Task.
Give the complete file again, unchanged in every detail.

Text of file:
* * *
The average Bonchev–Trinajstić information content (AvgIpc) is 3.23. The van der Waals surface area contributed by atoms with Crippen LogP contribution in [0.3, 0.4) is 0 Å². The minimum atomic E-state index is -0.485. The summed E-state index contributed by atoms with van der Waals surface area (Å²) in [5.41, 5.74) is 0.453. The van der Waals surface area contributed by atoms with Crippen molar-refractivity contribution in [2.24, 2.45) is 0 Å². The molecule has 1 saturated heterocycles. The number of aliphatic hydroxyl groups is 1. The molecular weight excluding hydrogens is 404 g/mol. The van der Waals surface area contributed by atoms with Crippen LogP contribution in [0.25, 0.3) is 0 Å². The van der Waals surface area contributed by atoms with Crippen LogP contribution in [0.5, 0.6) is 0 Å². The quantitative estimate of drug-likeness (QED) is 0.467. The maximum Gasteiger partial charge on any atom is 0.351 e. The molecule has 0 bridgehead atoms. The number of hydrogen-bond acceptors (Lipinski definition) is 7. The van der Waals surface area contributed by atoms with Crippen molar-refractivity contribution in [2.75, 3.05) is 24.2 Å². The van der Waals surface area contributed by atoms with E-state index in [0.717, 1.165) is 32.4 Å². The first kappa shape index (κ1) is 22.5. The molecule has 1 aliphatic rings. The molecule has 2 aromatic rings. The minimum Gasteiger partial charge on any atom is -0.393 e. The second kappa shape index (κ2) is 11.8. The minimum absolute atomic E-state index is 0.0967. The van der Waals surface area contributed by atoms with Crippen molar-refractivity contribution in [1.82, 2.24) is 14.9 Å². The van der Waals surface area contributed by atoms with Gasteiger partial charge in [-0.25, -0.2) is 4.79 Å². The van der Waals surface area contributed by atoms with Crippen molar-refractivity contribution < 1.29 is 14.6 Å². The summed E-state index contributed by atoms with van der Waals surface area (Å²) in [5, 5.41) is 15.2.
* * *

The average Bonchev–Trinajstić information content (AvgIpc) is 3.23. The van der Waals surface area contributed by atoms with Crippen LogP contribution in [0.3, 0.4) is 0 Å². The minimum atomic E-state index is -0.485. The summed E-state index contributed by atoms with van der Waals surface area (Å²) in [5.41, 5.74) is 0.453. The van der Waals surface area contributed by atoms with Crippen molar-refractivity contribution in [2.24, 2.45) is 0 Å². The molecule has 1 saturated heterocycles. The number of aliphatic hydroxyl groups is 1. The molecular weight excluding hydrogens is 404 g/mol. The van der Waals surface area contributed by atoms with Crippen LogP contribution in [0.25, 0.3) is 0 Å². The van der Waals surface area contributed by atoms with Crippen LogP contribution in [0.5, 0.6) is 0 Å². The quantitative estimate of drug-likeness (QED) is 0.467. The maximum Gasteiger partial charge on any atom is 0.351 e. The molecule has 0 bridgehead atoms. The number of hydrogen-bond acceptors (Lipinski definition) is 7. The van der Waals surface area contributed by atoms with Crippen molar-refractivity contribution in [2.75, 3.05) is 24.2 Å². The van der Waals surface area contributed by atoms with E-state index in [0.717, 1.165) is 32.4 Å². The first kappa shape index (κ1) is 22.5. The molecule has 1 aliphatic rings. The molecule has 2 aromatic rings. The minimum Gasteiger partial charge on any atom is -0.393 e. The second kappa shape index (κ2) is 11.8. The minimum absolute atomic E-state index is 0.0967. The van der Waals surface area contributed by atoms with Crippen molar-refractivity contribution in [1.82, 2.24) is 14.9 Å². The van der Waals surface area contributed by atoms with Gasteiger partial charge in [-0.25, -0.2) is 4.79 Å². The van der Waals surface area contributed by atoms with Crippen molar-refractivity contribution < 1.29 is 14.6 Å². The summed E-state index contributed by atoms with van der Waals surface area (Å²) in [5, 5.41) is 15.2.